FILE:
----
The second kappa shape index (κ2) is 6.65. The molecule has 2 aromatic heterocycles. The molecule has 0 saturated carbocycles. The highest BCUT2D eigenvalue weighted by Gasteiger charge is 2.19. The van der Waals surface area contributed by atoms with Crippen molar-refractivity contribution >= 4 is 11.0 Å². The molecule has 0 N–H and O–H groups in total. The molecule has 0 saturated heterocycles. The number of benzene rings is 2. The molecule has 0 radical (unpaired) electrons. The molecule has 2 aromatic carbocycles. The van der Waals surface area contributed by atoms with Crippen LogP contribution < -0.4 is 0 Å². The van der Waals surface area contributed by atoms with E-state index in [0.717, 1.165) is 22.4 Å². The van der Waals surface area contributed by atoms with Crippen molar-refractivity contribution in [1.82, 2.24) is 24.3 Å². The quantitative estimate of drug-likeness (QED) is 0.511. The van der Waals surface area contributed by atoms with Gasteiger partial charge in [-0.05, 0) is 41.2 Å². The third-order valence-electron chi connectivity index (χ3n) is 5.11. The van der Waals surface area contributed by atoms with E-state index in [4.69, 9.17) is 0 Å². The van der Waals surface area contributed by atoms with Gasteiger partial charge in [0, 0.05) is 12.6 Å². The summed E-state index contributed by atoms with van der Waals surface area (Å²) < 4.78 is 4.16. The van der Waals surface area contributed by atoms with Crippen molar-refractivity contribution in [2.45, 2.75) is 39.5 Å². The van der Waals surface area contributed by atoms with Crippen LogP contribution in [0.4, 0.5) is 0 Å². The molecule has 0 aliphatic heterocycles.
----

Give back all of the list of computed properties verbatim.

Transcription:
The second kappa shape index (κ2) is 6.65. The molecule has 2 aromatic heterocycles. The molecule has 0 saturated carbocycles. The highest BCUT2D eigenvalue weighted by Gasteiger charge is 2.19. The van der Waals surface area contributed by atoms with Crippen molar-refractivity contribution >= 4 is 11.0 Å². The molecule has 0 N–H and O–H groups in total. The molecule has 0 saturated heterocycles. The number of benzene rings is 2. The molecule has 0 radical (unpaired) electrons. The molecule has 2 aromatic carbocycles. The van der Waals surface area contributed by atoms with Crippen LogP contribution < -0.4 is 0 Å². The van der Waals surface area contributed by atoms with E-state index in [0.717, 1.165) is 22.4 Å². The van der Waals surface area contributed by atoms with Crippen molar-refractivity contribution in [1.82, 2.24) is 24.3 Å². The quantitative estimate of drug-likeness (QED) is 0.511. The van der Waals surface area contributed by atoms with Gasteiger partial charge in [-0.05, 0) is 41.2 Å². The third-order valence-electron chi connectivity index (χ3n) is 5.11. The van der Waals surface area contributed by atoms with E-state index in [4.69, 9.17) is 0 Å². The van der Waals surface area contributed by atoms with Gasteiger partial charge in [0, 0.05) is 12.6 Å². The summed E-state index contributed by atoms with van der Waals surface area (Å²) < 4.78 is 4.16. The van der Waals surface area contributed by atoms with Crippen molar-refractivity contribution in [2.45, 2.75) is 39.5 Å². The van der Waals surface area contributed by atoms with Crippen LogP contribution in [0.4, 0.5) is 0 Å². The molecule has 0 aliphatic heterocycles.